A man accused of possessing large quantities of explosives in his North County home made his first federal court appearance on Monday.
An indictment filed Thursday against George Djura Jakubec, 54, charged that he knowingly made and possessed destructive devices, including nine detonators and 13 grenade hulls with unknown quantities of high explosives, including Hexamethylene Tiperoxide Diamine (HMTD), Pentaerythitol Tetranitrate and Erythritol Tetranitrate. Local charges were dismissed on Friday in light of the new federal charges.
The attorney for the North County man accused of stockpiling extremely dangerous explosives in his home said his client wants to "apologize" to everyone who will be inconvenienced by the planned burning of the house, which could happen as early as Wednesday.
At a hearing in federal court on Monday morning, Jakubec pleaded not guilty to eight counts of illegal manufacture and possession of destructive devices and bank robbery. He was first charged last month with similar crimes in state court, but last week his case was moved to the federal court system.
Jakubec appeared alert and aware of that was going on during his appearance this morning before a federal judge magistrate.
Outside the courthouse after the brief hearing, Jakubec's attorney, Michael Berg, said his client feels very bad about the disruption that will be caused when fire and haz-mat crews set fire to the home in what they say is the safest and most effective way to destroy those very powerful chemical explosives.
Berg also said his client is "depressed" that he and his wife will lose all their belongings when the house is burned to the ground by fire crews. Berg said Jakubec will be left "with only the clothes on his back."
Berg also said Jakubec's wife is not scared to go inside the house on Via Scott in Escondido and wants to get her clothes, pictures and other belongings.
The defense attorney indicated that the county sheriff's department has not responded to the woman's request. But Berg said that prosecutors have indicated they will try to find and remove from the home a list of "exculpatory" items that the defense says could help Jakubec fight the charges against him.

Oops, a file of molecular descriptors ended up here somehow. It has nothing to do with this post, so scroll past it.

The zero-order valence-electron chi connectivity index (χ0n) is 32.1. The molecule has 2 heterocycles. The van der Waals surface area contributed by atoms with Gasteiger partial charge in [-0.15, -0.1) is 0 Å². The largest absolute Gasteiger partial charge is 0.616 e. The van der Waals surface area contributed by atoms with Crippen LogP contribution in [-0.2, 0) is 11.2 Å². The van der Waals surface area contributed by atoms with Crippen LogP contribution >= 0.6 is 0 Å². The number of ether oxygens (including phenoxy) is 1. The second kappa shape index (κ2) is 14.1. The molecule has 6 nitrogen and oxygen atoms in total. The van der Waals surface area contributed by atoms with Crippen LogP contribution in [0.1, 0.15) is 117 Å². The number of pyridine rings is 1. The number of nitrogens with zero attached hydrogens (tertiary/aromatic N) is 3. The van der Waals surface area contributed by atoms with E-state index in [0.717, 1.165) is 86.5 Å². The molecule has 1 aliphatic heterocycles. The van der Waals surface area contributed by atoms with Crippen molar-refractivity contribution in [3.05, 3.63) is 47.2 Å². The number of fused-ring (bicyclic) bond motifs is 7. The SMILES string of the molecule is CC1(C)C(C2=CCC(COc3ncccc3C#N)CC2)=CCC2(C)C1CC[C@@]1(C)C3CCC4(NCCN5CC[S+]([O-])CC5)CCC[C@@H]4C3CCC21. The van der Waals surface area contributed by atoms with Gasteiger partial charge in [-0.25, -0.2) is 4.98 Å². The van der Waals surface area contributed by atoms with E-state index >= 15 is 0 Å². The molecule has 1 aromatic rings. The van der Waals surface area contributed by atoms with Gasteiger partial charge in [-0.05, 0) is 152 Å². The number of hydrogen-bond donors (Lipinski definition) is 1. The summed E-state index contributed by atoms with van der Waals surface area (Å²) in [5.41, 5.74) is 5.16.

Law enforcement officials discovered what is believed to be the largest stockpile of highly-explosive material ever found on U.S. soil inside the home Jakubec rented at 1940 Via Scott.
The materials, specifically HMTD, are extremely sensitive to heat, friction and shock. A person can be seriously injured by less than a gram of the material and deputies removed eight to nine pounds of it from the property and fear there is a substantial amount left there.
Because of the risk to bomb technicians, officials plan to set fire to the home sometime this week -- possibly as early at Wednesday -- and have shared the plans with nearby residents who will either move their valuables out of the area or evacuate their homes during the operation.
According to court documents, Jakubec is also charged with three counts of bank robbery and one count of attempted bank robbery. He allegedly stole $43,012 from a Bank of America on East Ocean Air Drive in November of 2009.
About two weeks later he attempted to rob the same bank, according to the indictment. Jakubec is charged with carrying, brandishing and using a firearm during both the robbery and attempted robbery. Jakubec is also charged with robbing two other Bank of America branches on Scranton Road in June and Carmel Mountain Road in July.
He took approximately $54,000 in bank deposits by means of force, violence and intimidation during the three robberies combined, according to the indictment.
The bomb-making materials were discovered Nov. 18 after gardener Mario Garcia, 49, was injured while working in the back yard of the home on Via Scott in unincorporated Escondido. The father of three stepped on some gravel then heard a huge boom. Although he was badly burned on the left side of his body and was hospitalized at Palomar Medical Center, he is expected to make a full recovery.
Last week, crews cleared brush from around the home on Via Scott and erecting a protective wall -- 16-feet high and 75-feet long -- to protect a neighboring property when Jakubec's rented home burns to the ground.
Before the fire is ignited, the wall will be sprayed with a protective gel to help control flames, heat and embers. Experts said they believe that the flames will safely vaporize any explosives still inside that house. Even so, fire crews are preparing for a safe and quick burn.
The sheriff's department, which is supervising the burn project, said the weather must be clear and winds relatively still when they set fire to the bomb house.
"We're going to get the word out as soon as possible, asking, you know, for detours to surface streets, if you could stay off the freeway at all, please do," Caldwell said. "It will be to your benefit. And, hopefully, that will only be for an hour or two. That is our hope."